K: To me, one of the most interesting facets of his career is his development as a writer. On the first couple of Epitaph records, Mick Farren contributed a lot of lyrics, and on "Citizen Wayne," David Was contributed a lot of the music, but now on "Adult World," Wayne's written everything.

D: It helped him with the process of implementing and recording his ideas, and it's great having something to bounce off, but increasingly, Wayne is his own boy. He doesn't need other people to put words in his mouth. He's out on the campaign trail, putting his stuff out, and that's what you see more and more.

Wayne's an artist at the junction of a lot of different currents. When you listen to Wayne, he's not just a simple three-chord rock artist. He has rock and jazz and blues and things in his playing, but also UNUSUAL rock and UNUSUAL jazz and UNUSUAL blues. It's not just the typical fusion of stuff. From the rock side, you hear that he's really a pre-Hendrix guitar player. He was formed, really, out of Chuck Berry, and out of all the English bands like the Who and the Stones BEFORE Hendrix. He and the MC5 were breaking on the scene at the same time Hendrix was coming out. Not that Wayne wasn't influenced, but he was already formed in his aesthetic and he was already in the game.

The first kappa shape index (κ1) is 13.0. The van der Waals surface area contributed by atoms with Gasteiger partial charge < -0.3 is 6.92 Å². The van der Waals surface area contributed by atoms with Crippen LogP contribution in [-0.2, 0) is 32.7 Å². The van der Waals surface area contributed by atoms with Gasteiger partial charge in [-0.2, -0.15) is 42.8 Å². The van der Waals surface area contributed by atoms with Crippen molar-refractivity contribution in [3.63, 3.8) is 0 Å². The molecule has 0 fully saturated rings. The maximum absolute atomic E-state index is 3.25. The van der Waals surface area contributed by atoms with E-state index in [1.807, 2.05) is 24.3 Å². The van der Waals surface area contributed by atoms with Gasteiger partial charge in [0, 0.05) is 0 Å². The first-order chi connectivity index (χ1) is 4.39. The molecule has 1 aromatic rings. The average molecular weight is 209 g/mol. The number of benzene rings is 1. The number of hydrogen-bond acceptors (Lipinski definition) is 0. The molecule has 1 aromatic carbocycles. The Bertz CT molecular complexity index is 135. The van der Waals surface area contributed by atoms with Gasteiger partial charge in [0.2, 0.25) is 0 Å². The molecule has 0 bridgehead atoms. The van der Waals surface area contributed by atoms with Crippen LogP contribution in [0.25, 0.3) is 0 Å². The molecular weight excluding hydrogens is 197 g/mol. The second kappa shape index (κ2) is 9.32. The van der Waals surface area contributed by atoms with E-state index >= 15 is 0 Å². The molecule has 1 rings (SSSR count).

K: I've heard comparisons made between "Kick Out the Jams" and "Are You Experienced?" in terms of what was happening with feedback and just pure sound from the guitars.

D: And a lot of those sounds actually came from another side...his jazz influences, out of Sonny Sharrock, Pharaoh Sanders, he's closer to a James "Blood" Ulmer than the typical jazz guitarist. The jazz influence on Wayne was really the free jazz of the sixties...the Albert Aylers, the Archie Shepps, the Pharaoh Sanders, Sun Ra and those people. And he also has this great blues root. He has that real hard-edged Albert Collins...

K: I hear a lot of Buddy Guy in his style.

D: Yeah! That dry, in-your-face, no-nonsense...

K: The drive and the chaos factor there.

D: He's very direct. Wayne's a very truthful artist. Very candid, very frank, very truthful, he's in your face and he speaks his mind. Those are the qualities I like best about him. And he's still growing! People have this idea, "Oh, he's an Epitaph artist," so there's a punk-rock association, but Wayne's biggest current influences are from hip-hop, the urban inner city music and that culture. Which makes sense...he grew up in Motown; his influences were James Jamerson and all the Motown hits.

K: That's something about R&B people; they don't listen to 30 year old music, they listen to what's on the street NOW.

D: He listens to what's on the street, and you get the impression that he's not just trying to emulate it and copy it. It's one of those things where it enters your language, not even language as words but maybe as an accent. If you live in Georgia for six months, you'll pick up that accent. You're saying the same thing, but there's a different spin on it. With Wayne, you can hear his playing...it has a real contemporary, post hip-hop kind of spin that's entering his dialect as a player.